Mammalian type I IFNs probably emerged during tetrapod evolution from fish [9][11]. In zebrafish, several IFN progenitors named IFNphi have been identified [11]. These fish IFNs were inferred to be progenitors of type III IFNs due to their five-exon (or four-intron) gene structure; however, protein sequence analysis indicated that these fish IFNphi proteins contain signature motifs (such as four conserved cysteine residues and C-terminal CAWE motif) more like type I IFNs. Therefore, whether these fish IFNs serve as common ancestors of both type I and type III IFNs or as progenitors closer to either type is unclear [10], [11]. A recent study of IFNs in the African clawed frog indicated that type I and III IFNs were already diverged in amphibians, showing five genes of frog IFN-λ and five intron-containing IFN progenitors of type I IFNs located separately in different genomic scaffolds [9]. Genes of avian type I IFNs clearly are intronless, as characterized in about 10 chicken IFN-α and one IFN-β (originally designated as chicken IFN-1 and IFN-2, respectively) [12]. The intronless type I IFNs in amniotes appear to have arisen from a retroposition event that assumedly replaced the original type I IFN locus with intron-spliced RNA, thus favoring subsequent gene duplication and family expansion adaptable to rapidly evolving viruses and multifunctional divergence [9][12].

Type I IFNs are multifunctional despite their central role in antiviral responses [1][5], [13][16]. For example, although both human IFN-α and IFN-β constitute a primary antiviral mechanism in many cell types, the former is more potent in antiviral activity, and the latter is more active in anti-proliferation [1][5]. In this regard, IFN-ε was recently shown to be constitutively expressed by epithelial cells in the female reproductive tract, dynamically regulated by maternal hormones and unique in protecting the reproductive tract from viral and bacterial infection [17]. IFN-κ is predominately expressed and stimulated upon viral infection in keratinocytes, where it induces antiviral responses through unique action on cutaneous immune cells [18]. The other subtypes, including IFN-δ, IFN-τ, IFN-ω and IFN-ζ, have evolved specific niches in antiviral protection or other biological functions, particularly in some species [2], [3], [19]. Expanded IFN-ω genes appear in cattle, pigs, horses, and cats, where they display multiple functional genes compared with only one in humans; nearly a dozen feline IFN-ω variants have been associated with protection against parvovirus infection [2], [5], [6], [19], [20]. IFN-ζ, the subclass so far only found in mice, may act as an antiviral sentinel in bone marrow or the spleen due to its high antiviral and low lymphomyelo-suppressive activity [5]. IFN-δ and IFN-τ, two novel subclasses that arose recently in swine and ruminant species, respectively, are primarily released by the embryos prior to implantation and trigger gestation in the maternal uterine endometrium [1], [2], [5], [19].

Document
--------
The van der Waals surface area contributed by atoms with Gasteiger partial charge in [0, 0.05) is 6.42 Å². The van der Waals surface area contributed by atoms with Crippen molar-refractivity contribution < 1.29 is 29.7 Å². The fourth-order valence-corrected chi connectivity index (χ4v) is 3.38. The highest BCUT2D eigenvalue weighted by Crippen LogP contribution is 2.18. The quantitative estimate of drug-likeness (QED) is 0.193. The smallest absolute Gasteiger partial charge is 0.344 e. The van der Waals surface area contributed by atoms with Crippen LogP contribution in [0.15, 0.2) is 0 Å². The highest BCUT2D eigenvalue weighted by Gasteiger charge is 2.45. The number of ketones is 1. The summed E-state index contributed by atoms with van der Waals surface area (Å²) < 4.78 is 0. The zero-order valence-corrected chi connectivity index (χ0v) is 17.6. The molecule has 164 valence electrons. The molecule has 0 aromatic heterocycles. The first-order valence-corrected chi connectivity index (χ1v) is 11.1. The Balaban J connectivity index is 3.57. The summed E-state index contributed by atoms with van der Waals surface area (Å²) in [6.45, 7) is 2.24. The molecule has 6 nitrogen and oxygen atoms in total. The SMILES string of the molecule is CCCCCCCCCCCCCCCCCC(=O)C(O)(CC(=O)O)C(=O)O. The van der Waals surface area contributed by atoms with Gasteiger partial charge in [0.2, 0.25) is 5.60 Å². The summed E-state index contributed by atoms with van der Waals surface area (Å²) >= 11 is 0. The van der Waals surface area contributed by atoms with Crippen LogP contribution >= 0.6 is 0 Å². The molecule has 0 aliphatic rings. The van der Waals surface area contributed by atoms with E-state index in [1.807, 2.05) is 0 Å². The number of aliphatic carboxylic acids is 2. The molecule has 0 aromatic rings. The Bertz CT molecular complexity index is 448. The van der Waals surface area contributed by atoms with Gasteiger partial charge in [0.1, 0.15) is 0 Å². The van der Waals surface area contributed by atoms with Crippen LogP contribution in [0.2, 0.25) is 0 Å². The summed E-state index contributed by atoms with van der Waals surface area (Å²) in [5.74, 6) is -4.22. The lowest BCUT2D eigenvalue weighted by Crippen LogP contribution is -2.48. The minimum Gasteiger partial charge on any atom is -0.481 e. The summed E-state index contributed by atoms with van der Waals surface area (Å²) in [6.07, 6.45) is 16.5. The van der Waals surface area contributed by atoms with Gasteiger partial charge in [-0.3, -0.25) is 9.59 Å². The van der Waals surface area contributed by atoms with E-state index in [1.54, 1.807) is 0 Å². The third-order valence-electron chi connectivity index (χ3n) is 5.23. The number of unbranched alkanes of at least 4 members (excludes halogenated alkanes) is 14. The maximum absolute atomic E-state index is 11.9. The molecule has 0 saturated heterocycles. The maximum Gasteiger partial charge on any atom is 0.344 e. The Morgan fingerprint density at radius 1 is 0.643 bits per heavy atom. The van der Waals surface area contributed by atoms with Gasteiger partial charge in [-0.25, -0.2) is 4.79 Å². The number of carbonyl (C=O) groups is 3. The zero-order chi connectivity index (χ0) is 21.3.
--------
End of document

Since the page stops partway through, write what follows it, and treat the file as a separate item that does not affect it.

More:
Of porcine type I IFNs, IFN-α and IFN-β have been studied mostly for their response to and activity during viral infections [2], [8], [21]. Several subtypes of IFN-α and IFN-δ subclasses were identified through screening cDNA or genomic DNA libraries in some pioneering work, which inferred swine-specific divergence of type I IFN genes [3], [8], [19]. Overall identification of porcine IFN-α, IFN-δ and IFN-ω gene composition were facilitated by the swine genome project and clearly indicated active gene diversification in these porcine IFN subtypes [7], [8], [21]. We have previously annotated porcine type I IFNs family-wide using draft genome sequences, showing that the porcine type I IFN family has at least 39 functional genes, including 17 IFNA, 11 IFND and 7 IFNW as well as a single gene of IFNB, IFNE, IFNK and IFNAW (IFNA, IFNB, IFND, IFNE, IFNK, IFNW and IFNAW: gene symbols for IFN-α, IFN-β, IFN-δ, IFN-ε, IFN-κ, IFN-ω and IFN-αω, respectively) [21]. Notably, swine have conserved subclasses of IFN-β, IFN-ε and IFN-κ and dramatically diversified subclasses of IFN-α, IFN-δ and IFN-ω with rapidly expanded gene members, particularly species-specific expansion of IFN-δ [7], [8], [21]. Mammalian IFN-κ gene is generally separated distantly from the main cluster of IFN locus on the same chromosome; moreover, the porcine IFN-κ gene was positioned on chromosome (SSC) 10 instead of co-located on SSC1 with other subtypes [7], [8], [21]. IFN-αω, previously ascribed to the IFN-α subclass, was found to be a new subclass (found only in pigs, horses, and ruminants) based on its distinct phylogenic relationship and gene location relative to other subclasses [3], [21]. These findings imply an active, evolving process in the porcine type I IFN family, which deserves further study to refine its molecular diversity within the newly released swine genome assembly (Sscorfa10.2) [7], [8]. Here, we show as many as 57 functional genes and 16 pseudogenes of type I IFNs distributed on Sscorfa10.2; interestingly, these 57 functional IFN genes include 18 duplicates, each identical to one of the previously identified 39 IFN genes. Molecular evolutionary analyses indicate that porcine type I IFN genes have been undergoing active diversification due to both gene duplication and conversion. Obvious gene expansion under purifying selection and genomic association with some repetitive elements were significant in IFN-α, IFN-ω and IFN-δ subclasses, which contain multiple functional genes. Further family-wide expression and activity assays attest to functional divergence across the expanding porcine type I IFN family, which evokes target-optimization of IFN activity pertaining to molecular and functional diversity. In summary, data presented here not only update the molecular composition of porcine type I IFNs based on the newly assembled swine genome and our previous study [7], [8], [21], they also advance our understanding of the porcine type I IFN family through extensive analyses of molecular evolution, expression and restrictive activity against porcine endogenous retrovirus.